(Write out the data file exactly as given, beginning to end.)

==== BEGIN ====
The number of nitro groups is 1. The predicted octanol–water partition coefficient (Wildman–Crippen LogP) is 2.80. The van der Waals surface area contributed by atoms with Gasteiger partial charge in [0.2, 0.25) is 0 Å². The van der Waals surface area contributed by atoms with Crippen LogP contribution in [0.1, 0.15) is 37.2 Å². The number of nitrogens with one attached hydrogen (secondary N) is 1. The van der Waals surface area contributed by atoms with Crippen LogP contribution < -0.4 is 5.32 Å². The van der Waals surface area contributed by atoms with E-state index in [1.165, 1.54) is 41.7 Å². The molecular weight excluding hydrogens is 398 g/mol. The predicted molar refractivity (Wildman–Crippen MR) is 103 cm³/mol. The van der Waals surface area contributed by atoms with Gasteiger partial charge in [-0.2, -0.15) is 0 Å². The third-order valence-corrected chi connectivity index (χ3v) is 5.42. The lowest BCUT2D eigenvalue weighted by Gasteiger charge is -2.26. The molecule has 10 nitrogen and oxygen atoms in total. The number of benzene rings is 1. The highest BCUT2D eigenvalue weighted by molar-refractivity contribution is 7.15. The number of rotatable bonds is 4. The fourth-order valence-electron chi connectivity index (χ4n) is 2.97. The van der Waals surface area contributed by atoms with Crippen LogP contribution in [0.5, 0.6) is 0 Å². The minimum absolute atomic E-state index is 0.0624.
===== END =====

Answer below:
The number of nitro groups is 1. The predicted octanol–water partition coefficient (Wildman–Crippen LogP) is 2.80. The van der Waals surface area contributed by atoms with Gasteiger partial charge in [0.2, 0.25) is 0 Å². The van der Waals surface area contributed by atoms with Crippen LogP contribution in [0.1, 0.15) is 37.2 Å². The number of nitrogens with one attached hydrogen (secondary N) is 1. The van der Waals surface area contributed by atoms with Crippen LogP contribution < -0.4 is 5.32 Å². The van der Waals surface area contributed by atoms with E-state index in [1.165, 1.54) is 41.7 Å². The molecular weight excluding hydrogens is 398 g/mol. The predicted molar refractivity (Wildman–Crippen MR) is 103 cm³/mol. The van der Waals surface area contributed by atoms with Gasteiger partial charge in [-0.2, -0.15) is 0 Å². The third-order valence-corrected chi connectivity index (χ3v) is 5.42. The lowest BCUT2D eigenvalue weighted by Gasteiger charge is -2.26. The molecule has 10 nitrogen and oxygen atoms in total. The number of benzene rings is 1. The highest BCUT2D eigenvalue weighted by molar-refractivity contribution is 7.15. The number of rotatable bonds is 4. The fourth-order valence-electron chi connectivity index (χ4n) is 2.97. The van der Waals surface area contributed by atoms with Crippen LogP contribution in [0.5, 0.6) is 0 Å². The minimum absolute atomic E-state index is 0.0624.